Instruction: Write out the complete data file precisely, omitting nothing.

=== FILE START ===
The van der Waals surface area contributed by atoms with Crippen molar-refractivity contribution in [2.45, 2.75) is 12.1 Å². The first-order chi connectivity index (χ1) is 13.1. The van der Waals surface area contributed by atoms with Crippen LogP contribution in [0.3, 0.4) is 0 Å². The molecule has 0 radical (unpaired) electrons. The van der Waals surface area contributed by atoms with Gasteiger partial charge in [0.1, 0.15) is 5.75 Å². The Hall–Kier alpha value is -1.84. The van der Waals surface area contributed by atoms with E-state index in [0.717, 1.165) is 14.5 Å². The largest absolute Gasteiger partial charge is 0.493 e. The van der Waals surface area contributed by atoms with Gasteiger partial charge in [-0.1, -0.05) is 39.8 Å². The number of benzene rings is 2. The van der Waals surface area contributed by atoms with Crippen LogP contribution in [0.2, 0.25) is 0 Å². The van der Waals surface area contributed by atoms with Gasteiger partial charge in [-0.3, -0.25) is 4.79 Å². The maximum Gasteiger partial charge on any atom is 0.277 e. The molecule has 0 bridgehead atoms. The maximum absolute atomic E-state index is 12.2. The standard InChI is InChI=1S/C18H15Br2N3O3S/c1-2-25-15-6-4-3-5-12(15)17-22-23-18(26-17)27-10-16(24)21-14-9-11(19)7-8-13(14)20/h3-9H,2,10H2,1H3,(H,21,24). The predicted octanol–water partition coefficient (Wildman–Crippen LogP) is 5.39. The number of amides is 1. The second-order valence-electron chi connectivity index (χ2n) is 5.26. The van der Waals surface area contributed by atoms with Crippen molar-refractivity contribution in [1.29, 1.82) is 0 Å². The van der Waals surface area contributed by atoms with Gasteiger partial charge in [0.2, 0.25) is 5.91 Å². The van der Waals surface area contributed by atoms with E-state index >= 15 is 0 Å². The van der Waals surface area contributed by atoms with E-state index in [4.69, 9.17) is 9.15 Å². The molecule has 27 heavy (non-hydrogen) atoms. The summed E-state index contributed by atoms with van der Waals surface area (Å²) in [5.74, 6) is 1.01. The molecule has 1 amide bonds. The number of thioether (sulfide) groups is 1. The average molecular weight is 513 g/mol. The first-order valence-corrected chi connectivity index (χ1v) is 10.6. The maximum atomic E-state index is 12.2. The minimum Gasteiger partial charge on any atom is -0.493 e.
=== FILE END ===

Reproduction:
The van der Waals surface area contributed by atoms with Crippen molar-refractivity contribution in [2.45, 2.75) is 12.1 Å². The first-order chi connectivity index (χ1) is 13.1. The van der Waals surface area contributed by atoms with Crippen LogP contribution in [0.3, 0.4) is 0 Å². The molecule has 0 radical (unpaired) electrons. The van der Waals surface area contributed by atoms with Gasteiger partial charge in [0.1, 0.15) is 5.75 Å². The Hall–Kier alpha value is -1.84. The van der Waals surface area contributed by atoms with E-state index in [0.717, 1.165) is 14.5 Å². The largest absolute Gasteiger partial charge is 0.493 e. The van der Waals surface area contributed by atoms with Gasteiger partial charge in [-0.1, -0.05) is 39.8 Å². The number of benzene rings is 2. The van der Waals surface area contributed by atoms with Crippen LogP contribution in [0.2, 0.25) is 0 Å². The van der Waals surface area contributed by atoms with Gasteiger partial charge in [-0.3, -0.25) is 4.79 Å². The maximum Gasteiger partial charge on any atom is 0.277 e. The molecule has 0 bridgehead atoms. The maximum absolute atomic E-state index is 12.2. The standard InChI is InChI=1S/C18H15Br2N3O3S/c1-2-25-15-6-4-3-5-12(15)17-22-23-18(26-17)27-10-16(24)21-14-9-11(19)7-8-13(14)20/h3-9H,2,10H2,1H3,(H,21,24). The predicted octanol–water partition coefficient (Wildman–Crippen LogP) is 5.39. The number of amides is 1. The second-order valence-electron chi connectivity index (χ2n) is 5.26. The van der Waals surface area contributed by atoms with Crippen molar-refractivity contribution in [1.29, 1.82) is 0 Å². The van der Waals surface area contributed by atoms with Gasteiger partial charge in [0.2, 0.25) is 5.91 Å². The van der Waals surface area contributed by atoms with E-state index >= 15 is 0 Å². The van der Waals surface area contributed by atoms with E-state index in [4.69, 9.17) is 9.15 Å². The molecule has 27 heavy (non-hydrogen) atoms. The summed E-state index contributed by atoms with van der Waals surface area (Å²) in [5.74, 6) is 1.01. The molecule has 1 amide bonds. The number of thioether (sulfide) groups is 1. The average molecular weight is 513 g/mol. The first-order valence-corrected chi connectivity index (χ1v) is 10.6. The maximum atomic E-state index is 12.2. The minimum Gasteiger partial charge on any atom is -0.493 e.